CJI cannot determine whether Heavey will fulfill the additional demand of 50 pumps every month for the new Great Lakes contract. Also, CJI is worried concerning the additional delivery fee that it will incur if Heavey Pumps agrees to supply the additional pumps as specified. CJI was initially paying Heavey pumps 500 U.S. Dollars in delivery costs for every 50 pumps delivered. In the new agreement, CJI will be forced to pay 500 U.S. Dollars every month in delivery costs to Heavey Pumps, a move that will see the shipping costs shoot from the current 2000- 3000 U.S. Dollars to 6000 U.S. Dollars per year. CJI has the option of making the pumps in-house (Wisner, Tan & Leong, 2014). However, this will require an additional starting capital of 500000 U.S. Dollars in addition to space and three new employees. As such the production manager doubts whether manufacturing the pumps in-house would be a good move, given their limited experience in pump manufacturing.
- Nik Grams may arrange for a meeting with the Management of Heavey to discuss if the additional volume of pumps will decrease the price and whether Heavey Pumps can offer discounts. If the price per pump can drop low enough and offset the shipping costs, then it could be a good deal. Ideally, Heavey may also achieve economies of scale by manufacturing many pumps and supplying them in bulk. The company can take advantage of the economies of scale to reduce the cost per pump and supply them to CJI at subsidized prices.
- Nik may look into the other two bilge pump manufacturers more deeply and discuss with some of their clients to evaluate their service record, their product prices, and shipping costs. If they offer high-quality pumps, at affordable prices and favorable shipping costs, then Nik may consider engaging in a contract with them to deliver the pumps as alternatives to Heavey Pumps. Nik may also compare the two manufacturers and identify the one that can offer the best deal regarding prices and delivery costs.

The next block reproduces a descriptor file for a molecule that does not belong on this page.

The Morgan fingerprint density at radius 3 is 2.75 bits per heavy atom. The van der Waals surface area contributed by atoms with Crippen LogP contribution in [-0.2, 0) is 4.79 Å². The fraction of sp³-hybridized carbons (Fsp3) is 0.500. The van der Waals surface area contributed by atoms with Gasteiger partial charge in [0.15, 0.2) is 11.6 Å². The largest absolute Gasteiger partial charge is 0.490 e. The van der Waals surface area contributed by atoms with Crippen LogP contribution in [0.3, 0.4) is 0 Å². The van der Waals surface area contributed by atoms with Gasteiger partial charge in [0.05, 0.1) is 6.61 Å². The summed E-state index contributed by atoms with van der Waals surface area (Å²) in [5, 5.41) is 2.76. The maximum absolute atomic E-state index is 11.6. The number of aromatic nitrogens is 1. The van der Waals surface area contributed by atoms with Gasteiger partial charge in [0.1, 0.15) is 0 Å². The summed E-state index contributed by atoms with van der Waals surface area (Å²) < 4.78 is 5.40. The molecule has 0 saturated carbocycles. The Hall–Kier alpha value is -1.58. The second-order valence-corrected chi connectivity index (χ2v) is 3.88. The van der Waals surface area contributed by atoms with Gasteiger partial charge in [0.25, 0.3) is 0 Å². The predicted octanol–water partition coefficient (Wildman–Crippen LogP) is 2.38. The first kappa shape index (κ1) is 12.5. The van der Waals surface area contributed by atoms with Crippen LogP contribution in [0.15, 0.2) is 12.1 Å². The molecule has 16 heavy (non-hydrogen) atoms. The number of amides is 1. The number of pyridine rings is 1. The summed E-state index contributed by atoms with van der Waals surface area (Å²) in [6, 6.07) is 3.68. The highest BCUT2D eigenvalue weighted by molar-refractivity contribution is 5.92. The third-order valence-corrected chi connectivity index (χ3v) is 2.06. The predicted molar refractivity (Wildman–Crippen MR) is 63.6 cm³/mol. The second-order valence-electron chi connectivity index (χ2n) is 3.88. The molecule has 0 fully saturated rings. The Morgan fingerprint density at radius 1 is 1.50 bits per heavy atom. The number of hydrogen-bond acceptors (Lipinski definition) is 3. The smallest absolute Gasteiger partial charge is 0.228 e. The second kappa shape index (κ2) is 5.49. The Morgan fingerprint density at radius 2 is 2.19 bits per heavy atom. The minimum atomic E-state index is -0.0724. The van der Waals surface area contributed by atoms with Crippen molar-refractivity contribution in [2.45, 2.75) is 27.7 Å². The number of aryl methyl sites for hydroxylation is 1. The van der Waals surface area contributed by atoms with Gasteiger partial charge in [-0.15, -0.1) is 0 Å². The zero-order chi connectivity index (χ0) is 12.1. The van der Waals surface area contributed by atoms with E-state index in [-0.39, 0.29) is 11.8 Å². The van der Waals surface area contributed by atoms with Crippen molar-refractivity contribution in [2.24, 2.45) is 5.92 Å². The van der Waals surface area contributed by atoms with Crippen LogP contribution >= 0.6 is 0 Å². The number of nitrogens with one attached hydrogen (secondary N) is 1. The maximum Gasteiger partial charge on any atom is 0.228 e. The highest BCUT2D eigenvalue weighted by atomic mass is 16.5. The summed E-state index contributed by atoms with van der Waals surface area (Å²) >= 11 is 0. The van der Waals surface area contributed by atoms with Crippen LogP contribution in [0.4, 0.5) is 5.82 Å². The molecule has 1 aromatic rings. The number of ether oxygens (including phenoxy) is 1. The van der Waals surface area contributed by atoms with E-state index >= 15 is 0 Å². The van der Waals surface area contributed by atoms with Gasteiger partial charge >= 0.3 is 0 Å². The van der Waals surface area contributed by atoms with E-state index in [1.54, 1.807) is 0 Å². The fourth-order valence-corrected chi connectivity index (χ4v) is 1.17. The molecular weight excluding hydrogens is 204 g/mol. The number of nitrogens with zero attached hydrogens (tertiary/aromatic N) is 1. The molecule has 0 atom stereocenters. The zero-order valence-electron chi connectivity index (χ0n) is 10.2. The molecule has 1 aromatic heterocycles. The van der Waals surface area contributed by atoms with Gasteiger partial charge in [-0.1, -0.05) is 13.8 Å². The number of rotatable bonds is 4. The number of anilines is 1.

- CJI may evaluate if Heavey Pumps or any alternative manufacturer can produce more than pumps every month. Such a move would enable the company to eliminate delivery costs. Since CJI’s contract with Great Lakes looks stable, CJI can make one or two bulk purchases of pumps every year and store them in its warehouses to benefit from economies of scale.
- The final alternative is that CJI may decide to produce the bilge pumps in-house. Nik Grams trusts that the company can be able to manufacture the pumps and still meet the deadline. His worry only concerns the viability of such an investment. It also seems that CJI can carter for the costs of producing the additional pumps in-house, making it a viable alternative.
Choice and Rationale
CJI should produce the bilge pumps in-house. Although it would make the company incur an additional investment of 500000 Dollars, it is worth it. CJI’s management is not sure whether the bilge pumps supplied by Heavey Pumps are of the right quality although they have not received any returns. Besides, CJI would be forced to conduct market research to identify whether the alternative manufacturers can be able to supply high-quality pumps at favorable prices and delivery costs. Such a process may be costly and time-consuming. Instead. CJI may utilize that time in setting up its production system. Manufacturing the pumps in-house will also enable the firm to ensure that only high-quality pumps are delivered to Great Lakes. CJI has not made any contract with Heavey Pumps. Therefore, Heavey Pumps can cut off its relationship with CJI any time and stop supplying pumps to them without any legal repercussions. As such, Heavey Pumps is not a very reliable company, and the only way CJI can be sure that it will be able to supply 50 pumps to Great Lakes monthly is by producing the pumps in-house.Other benefits CJI will enjoy by manufacturing the pumps in-house include increased flexibility and easier communication. Rather than having to contact other companies like Heavey Pumps, to raise the volume or customize the product to meet the required quality, the company will only have to contact its departments. Keeping production in-house also ensures faster and easier communication by eliminating different barriers. Ultimately, fewer opportunities for misunderstanding and real-time communication will enable CJI to obtain a more precise brief regarding the quality of pumps needed by Great Lakes, manufacture them and deliver them in time.